To the uninitiated, the chaotic scene in Hawk Channel off Islamorada last week likely resembled the marine version of a rugby scrum.
Four large sport fishing boats bobbed on the ocean’s calm surface only a few yards apart, captains perched atop high towers barking orders to crew members below in the cockpits.
In response, the crewmen cast large, live baits on heavy spinning rods in whatever direction their captains ordered. After all, they couldn’t see what the skippers saw from 20 feet above the water.
On board the Catch 22, mate Hunter Barron tossed out a live grunt weighted with a six-ounce sinker and quickly felt a strong yank. He handed the rod — now bent in a steep arc — to 14-year-old Marcus Gallen and quickly cast another grunt in the same area. When that one got clobbered, Barron passed the rod to Gallen’s brother, Bobbye, 17.
Both brothers reeled up cobia in the 20-plus-pound range.
“It gets the adrenaline going,” Marcus said. “Not a piece of cake, but fun to catch.”
From November until about April, along the coastal waters of Southeast Florida and the Keys, anglers who know what to look for have a good shot at catching large, tasty brown and white cobias as they follow southern stingrays rustling up crustaceans on the bottom. Best conditions are calm winds and clear water for spotting the ray and its companions in waters 10 to 20 feet deep.
Finding them is not easy unless the cobias happen to pop briefly to the surface. Underwater, the ray and its companions have variously been described as brown blobs or a fuzzy wagon wheel with spokes.
“It takes experience and good eyes,” said captain Richard Stanczyk, whose family owns Bud ’n Mary’s Fishing Marina in Islamorada.
Added Stanczyk’s brother Scott, captain of the Catch 22: “You have to be willing to ride around with no lines in the water, burn fuel and not catch anything for a while and be patient.”
Of course, cobia are not found solely in conjunction with rays. Many anglers have come upon them following a whale shark or sea turtle; congregating around wrecks, pilings and navigation markers; and, in late spring with wind against current, tailing on the reef with sailfish. According to fisheries researchers, cobia favor water temperatures above 68 degrees and will migrate to avoid colder waters.
Federal fisheries scientists and managers conducted a stock assessment of cobia in the Gulf of Mexico last year and found the species is not being overfished. Those Gulf fish, researchers said, can migrate all the way from Texas south around Key West and north in the Atlantic about as far as the Florida-Georgia line. Cobia found from Georgia north to Virginia are considered the South Atlantic stock.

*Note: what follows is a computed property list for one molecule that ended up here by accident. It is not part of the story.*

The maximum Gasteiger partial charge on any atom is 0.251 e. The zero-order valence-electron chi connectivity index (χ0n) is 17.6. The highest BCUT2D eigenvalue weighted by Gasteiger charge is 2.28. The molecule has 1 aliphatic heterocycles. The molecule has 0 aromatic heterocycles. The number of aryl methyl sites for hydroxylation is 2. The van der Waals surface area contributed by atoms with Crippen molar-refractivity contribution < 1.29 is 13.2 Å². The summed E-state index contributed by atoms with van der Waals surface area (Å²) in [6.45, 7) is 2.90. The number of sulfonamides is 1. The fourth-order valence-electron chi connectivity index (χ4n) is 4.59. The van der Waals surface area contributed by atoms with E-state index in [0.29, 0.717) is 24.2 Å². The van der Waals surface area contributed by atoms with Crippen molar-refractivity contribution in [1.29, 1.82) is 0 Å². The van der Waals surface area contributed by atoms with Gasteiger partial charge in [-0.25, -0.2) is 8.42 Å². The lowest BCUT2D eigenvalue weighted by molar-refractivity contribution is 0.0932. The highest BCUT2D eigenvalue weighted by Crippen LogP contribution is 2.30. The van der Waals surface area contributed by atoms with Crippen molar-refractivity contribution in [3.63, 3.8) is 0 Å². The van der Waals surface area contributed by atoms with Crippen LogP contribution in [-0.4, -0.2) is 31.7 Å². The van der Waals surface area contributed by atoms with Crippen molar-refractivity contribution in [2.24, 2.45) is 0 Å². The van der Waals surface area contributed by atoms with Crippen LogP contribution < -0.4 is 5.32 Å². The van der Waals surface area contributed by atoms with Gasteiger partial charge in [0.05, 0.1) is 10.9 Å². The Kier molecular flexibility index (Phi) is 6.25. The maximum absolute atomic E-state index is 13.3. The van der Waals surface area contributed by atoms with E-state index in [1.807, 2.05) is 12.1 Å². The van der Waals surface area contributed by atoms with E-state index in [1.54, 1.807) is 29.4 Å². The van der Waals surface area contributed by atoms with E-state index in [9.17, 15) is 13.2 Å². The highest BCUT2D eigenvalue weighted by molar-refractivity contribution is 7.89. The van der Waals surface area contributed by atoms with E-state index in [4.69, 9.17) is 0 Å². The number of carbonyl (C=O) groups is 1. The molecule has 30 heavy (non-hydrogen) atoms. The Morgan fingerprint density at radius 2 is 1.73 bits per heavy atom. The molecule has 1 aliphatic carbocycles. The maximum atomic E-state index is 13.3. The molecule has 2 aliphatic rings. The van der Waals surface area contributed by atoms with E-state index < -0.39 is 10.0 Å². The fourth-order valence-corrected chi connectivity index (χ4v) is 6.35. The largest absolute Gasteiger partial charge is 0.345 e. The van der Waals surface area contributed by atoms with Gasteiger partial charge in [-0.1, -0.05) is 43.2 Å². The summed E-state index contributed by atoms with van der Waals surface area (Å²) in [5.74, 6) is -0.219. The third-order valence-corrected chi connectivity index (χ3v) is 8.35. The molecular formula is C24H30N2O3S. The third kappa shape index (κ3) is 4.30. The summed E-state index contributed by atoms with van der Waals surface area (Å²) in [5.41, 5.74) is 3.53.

“Abundance seems to be in a good place, and the rate of fishing doesn’t seem to be too high to be unsustainable,” said Luiz Barbieri, marine fisheries administrator at the Florida Fish and Wildlife Research Institute in St. Petersburg.
Richard Stanczyk said he isn’t seeing as many cobia following the rays in Hawk Channel as in previous years.
“It used to be more consistent and a lot more of them,” he said.
But the Stanczyks and their fellow captains still locate cobia pretty consistently when conditions are favorable. Things happen fast, so they have to be ready.
On the day the Gallen brothers caught their cobia, the crew of the Catch 22 had spent quite a bit of time catching grunts, jack crevalles and other bottom dwellers on the reef.
“That’s why grunt is such a good bait — because it lives on the bottom,” Richard said.
When they located the cobia following the ray, they were ready with several 30-pound spinning rods with several feet of 60-pound monofilament leader tied to 7/0 live bait hooks. The leader was threaded through the holes on the six-ounce egg sinker so that the sinker couldn’t slide up and down. Each fishing line had a snap swivel for quick leader changes during the heat of battle.
With four boats competing for one school of cobia, each boat picked up a couple before their quarry dispersed. When the Catch 22 couldn’t find any more, the crew stopped and caught a limit of yellowtail and several large cero mackerel.
It had been a fruitful, first-ever offshore fishing trip for Bobbye Gallen.
“Pretty neat,” he said.